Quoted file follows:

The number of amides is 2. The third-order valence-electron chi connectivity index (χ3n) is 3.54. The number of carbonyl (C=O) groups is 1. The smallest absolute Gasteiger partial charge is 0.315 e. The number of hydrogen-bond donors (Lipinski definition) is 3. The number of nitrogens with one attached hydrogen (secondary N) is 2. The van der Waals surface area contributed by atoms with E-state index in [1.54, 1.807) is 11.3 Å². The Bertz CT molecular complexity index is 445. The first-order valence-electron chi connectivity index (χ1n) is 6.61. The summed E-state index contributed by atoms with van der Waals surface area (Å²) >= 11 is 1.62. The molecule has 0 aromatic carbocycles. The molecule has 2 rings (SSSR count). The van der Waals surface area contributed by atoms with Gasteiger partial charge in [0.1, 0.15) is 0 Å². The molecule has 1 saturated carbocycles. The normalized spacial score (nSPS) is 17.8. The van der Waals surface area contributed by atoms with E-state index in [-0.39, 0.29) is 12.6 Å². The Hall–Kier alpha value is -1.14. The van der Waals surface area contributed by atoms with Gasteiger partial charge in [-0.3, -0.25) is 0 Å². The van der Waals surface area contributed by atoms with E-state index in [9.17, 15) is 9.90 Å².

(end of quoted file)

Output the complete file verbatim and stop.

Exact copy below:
The number of amides is 2. The third-order valence-electron chi connectivity index (χ3n) is 3.54. The number of carbonyl (C=O) groups is 1. The smallest absolute Gasteiger partial charge is 0.315 e. The number of hydrogen-bond donors (Lipinski definition) is 3. The number of nitrogens with one attached hydrogen (secondary N) is 2. The van der Waals surface area contributed by atoms with E-state index in [1.54, 1.807) is 11.3 Å². The Bertz CT molecular complexity index is 445. The first-order valence-electron chi connectivity index (χ1n) is 6.61. The summed E-state index contributed by atoms with van der Waals surface area (Å²) >= 11 is 1.62. The molecule has 0 aromatic carbocycles. The molecule has 2 rings (SSSR count). The van der Waals surface area contributed by atoms with Gasteiger partial charge in [0.1, 0.15) is 0 Å². The molecule has 1 saturated carbocycles. The normalized spacial score (nSPS) is 17.8. The van der Waals surface area contributed by atoms with E-state index in [-0.39, 0.29) is 12.6 Å². The Hall–Kier alpha value is -1.14. The van der Waals surface area contributed by atoms with Gasteiger partial charge in [-0.3, -0.25) is 0 Å². The van der Waals surface area contributed by atoms with E-state index in [9.17, 15) is 9.90 Å².